Students at work in Data Services.

Instruction and Information Literacy Program

Washington University Libraries’ Subject Librarians, Special Collections curators, and Data Services staff work with faculty to integrate research skills and information literacy concepts into their courses.

Library instruction promotes student learning best when it is tied to an assignment with a research component. The most successful instruction occurs when faculty and librarians work together to plan research assignments, lessons, and learning outcomes.

As you prepare your courses, please consider the following options for instruction and contact a Subject Librarian, curator, or data specialist to request a class, and to discuss planning and other ideas.

Embed a librarian in your Canvas course. (Note: To incorporate a librarian into your Canvas course, please contact your School Registrar and tell them to add your librarian with the role “support, no grade book.” See the Embedding LibGuides into Canvas guide for more information.

Once added to your Canvas course, the librarian could:

  • Post customized instruction videos in the course
    • Example: A recording of a Q & A interview between the librarian and professor about researching the course
    • Example: A screencast introducing the course research guide and resources
  • Post general instruction videos in the course
  • Create and monitor asynchronous discussion threads 
    • Example: Students do a guided document analysis of digitized manuscripts and/or rare books and discuss
    • Example: Provide feedback on student research projects
  • Create an online quiz or another assignment to assess student learning of asynchronous instruction component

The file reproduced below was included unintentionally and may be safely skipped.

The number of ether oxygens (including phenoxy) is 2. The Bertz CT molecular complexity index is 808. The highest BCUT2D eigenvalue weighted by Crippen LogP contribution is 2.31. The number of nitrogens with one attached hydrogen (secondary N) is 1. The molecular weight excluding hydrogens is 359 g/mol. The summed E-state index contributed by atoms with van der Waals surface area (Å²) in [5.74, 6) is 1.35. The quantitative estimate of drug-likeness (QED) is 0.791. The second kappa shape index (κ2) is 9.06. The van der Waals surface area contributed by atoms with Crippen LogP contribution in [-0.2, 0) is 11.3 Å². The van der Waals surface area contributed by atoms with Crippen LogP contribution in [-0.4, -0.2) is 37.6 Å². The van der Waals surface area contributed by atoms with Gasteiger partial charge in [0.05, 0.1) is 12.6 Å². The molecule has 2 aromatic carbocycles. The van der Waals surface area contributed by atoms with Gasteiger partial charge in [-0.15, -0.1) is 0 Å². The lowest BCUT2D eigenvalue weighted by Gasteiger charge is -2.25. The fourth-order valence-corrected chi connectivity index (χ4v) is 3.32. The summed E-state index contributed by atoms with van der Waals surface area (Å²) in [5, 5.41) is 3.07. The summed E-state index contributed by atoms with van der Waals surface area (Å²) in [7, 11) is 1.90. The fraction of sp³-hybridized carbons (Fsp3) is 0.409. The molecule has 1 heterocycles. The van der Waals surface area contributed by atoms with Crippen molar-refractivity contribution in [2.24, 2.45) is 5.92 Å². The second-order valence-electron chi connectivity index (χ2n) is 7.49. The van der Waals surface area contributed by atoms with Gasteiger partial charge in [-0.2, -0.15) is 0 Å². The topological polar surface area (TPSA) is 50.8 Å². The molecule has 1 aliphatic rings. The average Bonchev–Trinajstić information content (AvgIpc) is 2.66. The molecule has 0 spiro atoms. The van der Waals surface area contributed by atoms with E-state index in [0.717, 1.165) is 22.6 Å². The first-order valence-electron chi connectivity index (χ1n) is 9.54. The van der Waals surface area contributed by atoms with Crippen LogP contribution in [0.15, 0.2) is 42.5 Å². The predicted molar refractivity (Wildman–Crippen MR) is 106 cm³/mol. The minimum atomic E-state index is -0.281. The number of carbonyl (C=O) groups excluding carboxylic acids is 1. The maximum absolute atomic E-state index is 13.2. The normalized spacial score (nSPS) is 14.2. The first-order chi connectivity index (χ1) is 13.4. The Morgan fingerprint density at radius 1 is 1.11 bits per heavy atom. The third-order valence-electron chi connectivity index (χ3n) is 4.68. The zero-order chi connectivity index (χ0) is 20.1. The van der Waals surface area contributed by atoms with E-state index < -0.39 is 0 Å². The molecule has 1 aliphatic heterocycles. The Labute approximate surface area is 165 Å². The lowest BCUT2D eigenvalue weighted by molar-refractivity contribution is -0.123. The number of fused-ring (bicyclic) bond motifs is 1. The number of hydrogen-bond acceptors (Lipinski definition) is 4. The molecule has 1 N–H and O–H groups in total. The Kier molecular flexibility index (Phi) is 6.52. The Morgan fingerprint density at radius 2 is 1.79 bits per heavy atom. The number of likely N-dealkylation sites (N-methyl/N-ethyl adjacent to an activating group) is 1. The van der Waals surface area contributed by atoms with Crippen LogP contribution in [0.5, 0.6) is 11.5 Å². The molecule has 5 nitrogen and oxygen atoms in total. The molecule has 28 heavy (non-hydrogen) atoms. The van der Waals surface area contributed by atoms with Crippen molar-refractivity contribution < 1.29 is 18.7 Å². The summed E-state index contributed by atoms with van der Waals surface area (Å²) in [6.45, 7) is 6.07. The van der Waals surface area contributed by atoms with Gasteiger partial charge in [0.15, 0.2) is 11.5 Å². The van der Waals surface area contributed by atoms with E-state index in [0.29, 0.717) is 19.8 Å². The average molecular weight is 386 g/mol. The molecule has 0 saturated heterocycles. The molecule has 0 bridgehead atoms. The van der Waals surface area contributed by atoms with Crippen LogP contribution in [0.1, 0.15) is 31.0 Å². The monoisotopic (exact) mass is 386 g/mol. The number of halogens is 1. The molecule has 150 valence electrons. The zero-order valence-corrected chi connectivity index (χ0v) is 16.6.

• Request a customized course research guide. These guides can also be embedded into Canvas courses.
  • Request a video, tutorial, or another online learning tool
  • Encourage students to use our Ask Us! chat service
  • Check our existing list of research tutorials

Schedule a virtual class session using Zoom. Such sessions could include:

  • Lecture and demonstrations of online resources
  • Source evaluation activities
  • Collaborative group work using Zoom breakout rooms
  • Document camera demonstrations of rare books and/or archives
  • Class discussions
  • Student presentations of group work using screen sharing

Additional synchronous instruction possibilities:

  • Use a flipped-classroom approach with video(s)/assignment done beforehand and virtual or in-person synchronous session.
  • Schedule a brief visit from a librarian to your class through Zoom.
    • Example: Introduction of the subject librarian and research guide for the course
  • Encourage students to schedule individual or small group research Zoom appointments with subject librarians.
  • Most librarians have a research appointment scheduling link; if the librarian you are looking for does not have a scheduling link, check their research guide profile for contact information.
  • For your data and GIS questions, Zoom with the Data Services staff during their Help Desk hours or by appointment.

Librarians and subject area specialists create and maintain online resource guides that highlight appropriate content and provide their contact information.

Guides cover academic content areas, practical topics such as citing sources, and specific courses. Consult a librarian about creating a guide for your course. Subject and Course Guides are the next best thing to in-person assistance.

Looking for a quick “how-to” demonstration? Check our growing collection of video tutorials. This page also includes a chat box so you can still get help if you don’t see the visual directions you seek.

The Libraries hosts a slate of Research and Technology Workshops each semester. You’ll find past sessions, descriptions, and recordings here. The Events Calendar will also list the workshops as well as a multitude of other educational programmings such as faculty book talks and Special Collections curator talks.

College Writing Partnership